Rove came across as an effete sore loser instead of the supposedly brilliant and grounded GOP strategists that he’s supposed to be. Expect more Washington Republicans to start sounding like Tea Party-bashing libs as their entrenched incumbent friends go down.
Ed Morrissey adds:
What does Mike Castle’s crash and burn among Delaware Republicans say about their party organization? After all, we have heard oodles of commentary about how Delaware Republicans are moderates who might get energized by the Tea Party but supposedly aren’t looking for conservative candidates. Instead, they convinced Castle to leave a relatively safe House seat instead of looking for someone who hadn’t backed a government takeover of the energy sector in cap-and-trade (in a coal-dependent region!) and co-sponsored the DISCLOSE Act. Perhaps had the GOP establishment listened a little more carefully to Delaware Republicans, who turned out relatively heavily in this election, they wouldn’t find themselves crying in their lattes this morning.They stuck with a liberal, establishment candidate in a cycle where liberals and establishment figures are uniquely unpopular. Had the Republican leadership been in touch with Delaware Republican voters, they might have found a more suitable candidate for the popular mood, and would not have had to deal with Christine O’Donnell and her outsider bid. They have no one to blame but themselves.
Instead of pouting, Republican leaders in Delaware and around the country need to unite around the nominee, who was chosen by the Republicans in Delaware. Had Castle won the nomination, they would have demanded unity themselves, and rightly so. If they want to continue to issue snarky, anonymous asides and in essence take their ball and go home, don’t expect the electorate to follow them into battle in the future. Rarely have I seen such childishness from the supposed leaders of a political establishment, who set the very rules and customs they now want to ignore because they just got embarrassed on a national stage.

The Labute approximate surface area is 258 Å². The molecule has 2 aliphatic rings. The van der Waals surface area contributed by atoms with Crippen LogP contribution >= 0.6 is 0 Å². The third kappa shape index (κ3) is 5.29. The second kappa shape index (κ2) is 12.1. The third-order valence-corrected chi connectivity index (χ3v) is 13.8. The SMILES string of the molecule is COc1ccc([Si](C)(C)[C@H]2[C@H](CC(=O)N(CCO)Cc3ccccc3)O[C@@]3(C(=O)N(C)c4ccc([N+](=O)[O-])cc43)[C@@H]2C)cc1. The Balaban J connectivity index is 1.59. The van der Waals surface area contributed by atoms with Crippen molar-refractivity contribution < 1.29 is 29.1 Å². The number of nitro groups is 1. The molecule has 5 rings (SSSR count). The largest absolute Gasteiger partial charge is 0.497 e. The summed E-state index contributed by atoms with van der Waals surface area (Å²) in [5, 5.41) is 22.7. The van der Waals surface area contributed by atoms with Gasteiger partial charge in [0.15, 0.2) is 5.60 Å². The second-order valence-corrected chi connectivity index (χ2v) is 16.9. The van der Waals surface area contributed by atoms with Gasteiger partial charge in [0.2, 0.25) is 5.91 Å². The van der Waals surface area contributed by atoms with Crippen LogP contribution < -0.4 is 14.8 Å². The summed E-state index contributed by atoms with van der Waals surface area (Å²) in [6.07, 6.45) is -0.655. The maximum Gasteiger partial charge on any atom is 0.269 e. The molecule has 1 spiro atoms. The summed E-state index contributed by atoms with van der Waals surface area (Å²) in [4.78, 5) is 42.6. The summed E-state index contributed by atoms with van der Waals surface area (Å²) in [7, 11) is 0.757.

They’re all so damned big they think they own the country. But young man, don’t get any ideas about fighting.
To be honest, I doubt Spiro and LBJ would be that surprised that the ruling class (that they themselves perilously stood atop for a brief time) doesn't act all that much different today than in 1969, except that they're angry that information no longer flows exclusively from the top down. And has enabled the booboisie, as H.L. Mencken contemptuously dubbed 7/8th of America nearly a century ago, to have the temerity to rise beyond their station.
Update: Byron York adds, "It's not every day you win the Republican Party's nomination for a seat in the U.S. Senate and the Republican Party tells you to get lost. But that's exactly what happened to Christine O'Donnell here Tuesday evening."